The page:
Earnest, passionate, and sure to ignite controversy, though it does so with a range of Islamic sources.




From debut author Med, fiery polemic criticizing the Quran, the Prophet Muhammad, and the rise of Islam.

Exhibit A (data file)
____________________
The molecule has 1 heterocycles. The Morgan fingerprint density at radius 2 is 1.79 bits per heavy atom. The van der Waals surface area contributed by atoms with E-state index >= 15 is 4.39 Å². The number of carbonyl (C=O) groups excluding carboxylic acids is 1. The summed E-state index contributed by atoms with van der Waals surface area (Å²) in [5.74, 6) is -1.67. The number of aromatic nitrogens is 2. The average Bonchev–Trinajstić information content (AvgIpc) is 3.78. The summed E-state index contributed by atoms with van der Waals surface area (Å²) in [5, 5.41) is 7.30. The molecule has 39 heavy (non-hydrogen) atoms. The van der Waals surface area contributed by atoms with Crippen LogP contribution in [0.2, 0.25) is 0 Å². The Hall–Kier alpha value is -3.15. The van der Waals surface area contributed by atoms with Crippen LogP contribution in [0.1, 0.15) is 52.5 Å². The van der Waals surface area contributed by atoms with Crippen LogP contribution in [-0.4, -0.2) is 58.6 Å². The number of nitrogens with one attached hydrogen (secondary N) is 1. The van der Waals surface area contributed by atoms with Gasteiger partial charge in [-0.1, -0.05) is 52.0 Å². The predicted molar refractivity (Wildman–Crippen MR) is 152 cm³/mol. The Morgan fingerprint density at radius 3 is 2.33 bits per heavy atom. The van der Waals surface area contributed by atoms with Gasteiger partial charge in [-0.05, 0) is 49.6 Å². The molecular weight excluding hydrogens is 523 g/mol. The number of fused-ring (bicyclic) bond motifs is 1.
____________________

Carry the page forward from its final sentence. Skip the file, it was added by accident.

Med, who was raised Muslim, says, “No matter how many times people tried to explain things to me so I would understand, I did not easily accept those explanations, as they were illogical and I found many contradictions amongst the Quran’s verses.” In this extensive tome, he offers his research on “the ayat of the holy Islamic Quran and the Hadiths by Prophet Muhammad,” offering various criticisms of such works. Maintaining a heated tone throughout, he presents many examples on topics ranging from the role of women—particularly their oppression “under the shadow of Islam”—to the questionable prohibition of alcohol to the prophet’s controversial youngest wife, Aisha: “I personally believe that if the Prophet of Islam hadn’t forcefully claimed Aisha when she was only a child, then today’s young Muslim girls would never have to cover their hair and faces to protect themselves from those who follow in the footsteps of Muhammad.” Though the author hopes his book “contributes to the opening of doors which people thought were locked,” Muslims are sure to be offended in these 600-plus pages of honest, personal criticism—perhaps the kind that only a former adherent can muster. Med doesn’t pull any punches. At times, he addresses readers directly and offers specific directions toward further proof, as when he says, “If anybody wishes to know how the Muslims slaughtered non-Muslims and looted their property, money, and women, then they should read the Islamic sources and books written by al-Tabari and Ibn Hisham about the raid of Hunayn to learn more than I have written in this book!” Readers unfamiliar with the life of the prophet will learn a great deal from intriguing historical nuggets, such as a discussion of battles ordered by Muhammad. However, these lessons come with a highly skeptical tone: “What kind of God is this Allah who only wants four months of peace for humanity?”